Letters to Jesus (Church, Religion, and Sacraments)-2
What is religion? How do we use it? Do we need religion? And, what if there was no such thing as religion?
If we’re serious about our relationship with You I don’t think we begin to ask these questions until we’ve traveled a good distance on our spiritual journeys. That proposition in itself may be a partial answer to some of these questions, for without the teachings of some religion as a starting point we do not end up where we later may be.
In a sense religion is like a book. It gives us knowledge, instruction, and insight in order to grow and move on. It leads us to “next steps.” The next steps are usually reading more (with books), or more fervency (with religion). But it must be admitted that no matter how many books one reads, it always leads to another book because the ultimate insight is not there. Just so, no matter how much knowledge of religion we have; no matter how fervent, loyal, and devoted we are to it; the ultimate insight is not in the religion, but comes through the religion.
The monks and saints whom we might regard as most “religious” are those who are often least concerned with religion. If properly cultivated, religion can lead us to that point where we can say with the prophet Isaiah, “Morning after morning He opens my ear that I might hear,”(50:4) – and what I hear may transcend religion per se.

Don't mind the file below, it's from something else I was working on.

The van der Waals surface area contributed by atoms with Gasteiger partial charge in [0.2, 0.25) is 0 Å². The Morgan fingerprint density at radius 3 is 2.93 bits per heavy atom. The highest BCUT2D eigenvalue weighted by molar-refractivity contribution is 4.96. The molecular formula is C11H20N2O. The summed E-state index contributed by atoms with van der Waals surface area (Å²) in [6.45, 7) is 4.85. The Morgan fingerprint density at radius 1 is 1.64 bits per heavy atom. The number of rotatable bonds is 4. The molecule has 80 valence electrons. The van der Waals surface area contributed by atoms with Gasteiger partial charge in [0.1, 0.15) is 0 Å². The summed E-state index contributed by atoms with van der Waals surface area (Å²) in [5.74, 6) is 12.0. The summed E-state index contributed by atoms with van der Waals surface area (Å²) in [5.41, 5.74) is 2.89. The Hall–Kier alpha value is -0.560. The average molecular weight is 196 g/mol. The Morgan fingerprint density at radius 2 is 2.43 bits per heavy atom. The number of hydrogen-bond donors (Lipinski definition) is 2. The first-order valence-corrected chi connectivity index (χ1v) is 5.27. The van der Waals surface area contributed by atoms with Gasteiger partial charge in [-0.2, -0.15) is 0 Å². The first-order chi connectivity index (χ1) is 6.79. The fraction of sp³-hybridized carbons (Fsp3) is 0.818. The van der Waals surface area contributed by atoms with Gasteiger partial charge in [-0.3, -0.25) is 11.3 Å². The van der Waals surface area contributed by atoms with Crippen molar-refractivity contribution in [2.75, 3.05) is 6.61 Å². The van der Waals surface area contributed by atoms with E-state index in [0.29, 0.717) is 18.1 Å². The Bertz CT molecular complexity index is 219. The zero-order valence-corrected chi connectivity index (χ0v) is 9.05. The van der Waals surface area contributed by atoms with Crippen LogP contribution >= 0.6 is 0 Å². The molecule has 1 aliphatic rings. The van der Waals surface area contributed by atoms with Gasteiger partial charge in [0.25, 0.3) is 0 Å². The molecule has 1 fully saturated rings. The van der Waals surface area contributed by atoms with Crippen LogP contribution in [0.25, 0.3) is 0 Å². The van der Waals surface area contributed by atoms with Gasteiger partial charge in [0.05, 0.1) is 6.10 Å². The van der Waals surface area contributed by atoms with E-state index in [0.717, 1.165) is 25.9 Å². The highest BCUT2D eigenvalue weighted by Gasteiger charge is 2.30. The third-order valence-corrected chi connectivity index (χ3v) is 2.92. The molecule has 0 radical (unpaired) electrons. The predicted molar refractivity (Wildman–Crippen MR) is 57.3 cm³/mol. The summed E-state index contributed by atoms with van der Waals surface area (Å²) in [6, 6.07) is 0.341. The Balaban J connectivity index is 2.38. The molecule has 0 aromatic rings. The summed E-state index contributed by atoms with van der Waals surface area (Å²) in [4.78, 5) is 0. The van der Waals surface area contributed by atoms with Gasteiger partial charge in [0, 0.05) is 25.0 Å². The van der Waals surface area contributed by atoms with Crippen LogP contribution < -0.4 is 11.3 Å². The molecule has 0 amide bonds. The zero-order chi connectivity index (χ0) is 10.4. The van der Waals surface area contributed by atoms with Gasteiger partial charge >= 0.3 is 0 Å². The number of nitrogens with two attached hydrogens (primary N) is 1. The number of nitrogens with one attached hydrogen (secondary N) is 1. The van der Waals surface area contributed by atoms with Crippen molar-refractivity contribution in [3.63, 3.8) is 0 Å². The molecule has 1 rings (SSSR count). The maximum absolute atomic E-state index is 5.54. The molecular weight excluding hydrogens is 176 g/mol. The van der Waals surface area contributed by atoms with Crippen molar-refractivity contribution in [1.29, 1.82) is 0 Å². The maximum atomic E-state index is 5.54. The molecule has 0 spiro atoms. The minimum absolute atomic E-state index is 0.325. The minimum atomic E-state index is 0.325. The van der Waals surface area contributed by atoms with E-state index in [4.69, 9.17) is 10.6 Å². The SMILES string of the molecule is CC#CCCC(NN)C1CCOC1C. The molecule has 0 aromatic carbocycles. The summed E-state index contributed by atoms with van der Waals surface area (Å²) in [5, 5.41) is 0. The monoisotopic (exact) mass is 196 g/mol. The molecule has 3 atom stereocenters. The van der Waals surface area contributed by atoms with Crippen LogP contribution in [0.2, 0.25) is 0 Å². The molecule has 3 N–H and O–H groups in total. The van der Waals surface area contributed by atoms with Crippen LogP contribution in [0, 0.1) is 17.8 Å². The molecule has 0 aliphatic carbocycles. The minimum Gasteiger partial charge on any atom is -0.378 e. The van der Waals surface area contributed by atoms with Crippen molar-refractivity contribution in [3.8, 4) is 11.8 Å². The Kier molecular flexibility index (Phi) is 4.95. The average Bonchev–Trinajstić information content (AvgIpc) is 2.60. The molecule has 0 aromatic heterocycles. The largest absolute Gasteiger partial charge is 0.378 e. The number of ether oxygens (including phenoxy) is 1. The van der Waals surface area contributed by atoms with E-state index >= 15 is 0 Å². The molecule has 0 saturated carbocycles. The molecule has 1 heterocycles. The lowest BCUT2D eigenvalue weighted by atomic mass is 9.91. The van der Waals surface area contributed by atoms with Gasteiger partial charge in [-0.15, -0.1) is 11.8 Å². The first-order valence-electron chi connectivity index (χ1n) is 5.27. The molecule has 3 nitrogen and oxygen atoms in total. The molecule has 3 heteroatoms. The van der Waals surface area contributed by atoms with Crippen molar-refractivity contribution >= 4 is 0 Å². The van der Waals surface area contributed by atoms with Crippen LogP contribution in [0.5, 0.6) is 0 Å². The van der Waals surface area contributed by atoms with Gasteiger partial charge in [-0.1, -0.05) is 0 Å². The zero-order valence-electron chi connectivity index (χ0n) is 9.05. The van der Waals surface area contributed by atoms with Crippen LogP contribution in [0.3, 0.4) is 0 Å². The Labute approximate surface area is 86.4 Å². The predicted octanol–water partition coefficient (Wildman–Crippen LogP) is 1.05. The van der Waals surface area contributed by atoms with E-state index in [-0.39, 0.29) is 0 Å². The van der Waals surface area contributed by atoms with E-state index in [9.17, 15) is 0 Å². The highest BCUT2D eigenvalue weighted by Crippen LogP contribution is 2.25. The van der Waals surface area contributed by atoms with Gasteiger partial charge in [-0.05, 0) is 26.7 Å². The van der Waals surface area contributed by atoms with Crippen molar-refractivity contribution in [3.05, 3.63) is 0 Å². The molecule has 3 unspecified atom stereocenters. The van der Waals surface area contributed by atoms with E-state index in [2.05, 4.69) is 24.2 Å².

So, how do we answer these questions? What is religion? Religion is a man-managed organization of beliefs and teachings meant to be a vehicle by which we come to know and pursue our destiny. Because it falls to the maintenance of man it is complex, finite, and xenophobic.
How do we use it? Ideally it is a stepping-stone the utility of which must be transcended to actually accomplish its goals. In reality, the way it is often used is as an end (a god) in itself – a possession the ownership of which grants membership in an exclusive club with inclinations to denigrate the efficacy of other “clubs.”
Do we need religion? My answer would be “yes” because within the multifarious manifestations of mankind a common denominator from which to start our journey is needed. It would be invented if it did not otherwise exist since man instinctively grasps for the answer to his existence. There is an inevitable but unnecessary need to show outward membership in common belief. What filters down inwardly as a result of this, and the inner desire to go beyond it, reveals the underlying efficacy of religion in our lives.